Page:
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DEPARTMENT OF THE INTERIOR,

General Land Office, October 26, 1872.

SIR: In accordance with a resolution adopted on the 28th of February, 1855, by the Senate of the United States, I have the honor to submit the following as an abstract of my annual report for the fiscal year ending June 30, 1872, viz:

Disposal of public lands by ordinary cash sales...

Military bounty land warrant locations, under acts of 1847, 1850, 1852,

and 1855.....

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Acres.

1,370, 320, 15

389, 460.00 4, 671, 332. 14 693, 613. 37 3,554, 887.58 465, 347. 21 714, 255. 19 5,760.00

11, 864, 975. 64 10,765, 705, 39

1,099, 270.25

$3,218, 100.00

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List of papers composing the annual report of the Commissioner of the

General Land Office.

1. Surveys of public lands, showing the progress made at the close of the last fiscal year, and giving a list of United States surveyors general and the districts under their immediate supervision; also a list of the United States district land offices.

2. Synopsis of the surveying service in the seventeen surveying districts, including the surveys of Indian reservations, State and territorial boundaries, and of private land claims.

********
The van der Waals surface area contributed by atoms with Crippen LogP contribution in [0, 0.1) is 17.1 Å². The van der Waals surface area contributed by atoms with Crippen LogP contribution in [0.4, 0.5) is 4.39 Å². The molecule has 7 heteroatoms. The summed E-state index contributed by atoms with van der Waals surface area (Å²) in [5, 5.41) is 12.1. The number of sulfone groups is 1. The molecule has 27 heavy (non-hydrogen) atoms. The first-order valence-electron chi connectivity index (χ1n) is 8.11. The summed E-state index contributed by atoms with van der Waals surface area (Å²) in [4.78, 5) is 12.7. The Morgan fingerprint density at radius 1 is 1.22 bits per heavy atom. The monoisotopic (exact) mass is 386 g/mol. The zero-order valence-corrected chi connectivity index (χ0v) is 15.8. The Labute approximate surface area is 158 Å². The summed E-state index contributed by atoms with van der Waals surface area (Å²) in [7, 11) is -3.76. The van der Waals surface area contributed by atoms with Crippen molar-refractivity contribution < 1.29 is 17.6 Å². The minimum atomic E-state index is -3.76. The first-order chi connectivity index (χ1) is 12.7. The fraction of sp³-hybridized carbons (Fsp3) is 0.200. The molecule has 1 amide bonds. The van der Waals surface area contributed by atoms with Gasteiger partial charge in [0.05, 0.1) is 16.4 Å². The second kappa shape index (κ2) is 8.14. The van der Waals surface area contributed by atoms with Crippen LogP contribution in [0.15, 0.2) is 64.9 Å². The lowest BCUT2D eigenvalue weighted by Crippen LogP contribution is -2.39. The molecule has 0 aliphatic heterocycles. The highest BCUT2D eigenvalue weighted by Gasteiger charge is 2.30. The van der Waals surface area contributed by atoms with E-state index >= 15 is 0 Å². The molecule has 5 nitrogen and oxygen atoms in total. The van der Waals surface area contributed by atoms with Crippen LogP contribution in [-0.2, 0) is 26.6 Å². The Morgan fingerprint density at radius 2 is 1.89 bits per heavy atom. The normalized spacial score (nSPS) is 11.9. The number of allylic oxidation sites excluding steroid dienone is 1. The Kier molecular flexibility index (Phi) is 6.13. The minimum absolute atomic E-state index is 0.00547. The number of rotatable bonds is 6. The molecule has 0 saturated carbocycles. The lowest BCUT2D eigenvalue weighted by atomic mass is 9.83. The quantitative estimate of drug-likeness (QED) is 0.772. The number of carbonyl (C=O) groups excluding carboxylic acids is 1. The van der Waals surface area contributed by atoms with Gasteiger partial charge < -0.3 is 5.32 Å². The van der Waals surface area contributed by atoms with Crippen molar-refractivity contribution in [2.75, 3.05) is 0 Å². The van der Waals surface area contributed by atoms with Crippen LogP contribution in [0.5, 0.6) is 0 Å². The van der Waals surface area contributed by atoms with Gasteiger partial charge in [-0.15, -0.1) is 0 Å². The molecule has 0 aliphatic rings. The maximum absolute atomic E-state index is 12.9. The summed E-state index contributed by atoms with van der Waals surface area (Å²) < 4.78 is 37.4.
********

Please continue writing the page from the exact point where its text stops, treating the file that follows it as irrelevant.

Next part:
3. Of Pre-emption laws and rulings under the same, recommending a

consolidation of the principal features of the pre-emption and homestead laws into one statute.

4. Town sites.

5. Homestead laws; operations and instructions under the same. 6. Graduated lands, recommending further legislation by which suspended cases may be disposed of.

7. Public sales of timber lands, under the proclamation of the President.

8. Timber depredations, showing action of this office to prevent the same. 9. Swamp and overflowed lands, accompanied with instructions of March 18, 1872, issued under the act of March 3, 1855, and amendment. 10. Sale of morass lands on the Little Calumet River, in Indiana. 11. Useless military reservations ordered to be brought into market under act of February 24, 1871.

12. Educational land bounty, showing operations under different acts granting lands for educational purposes.

13. Railroads, progress of transcontinental lines and of roads in States and Territories to which subsidies in land have been granted.

14. Mining statutes; regulations, rulings, and decisions under the

same.

15. Private land claims; recommending further legislation to provide for the adjustment of all claims emanating from foreign governments, and advising repeal of section 3 of act of May 30, 1862, requiring claimants to pay for the survey of their ranchos.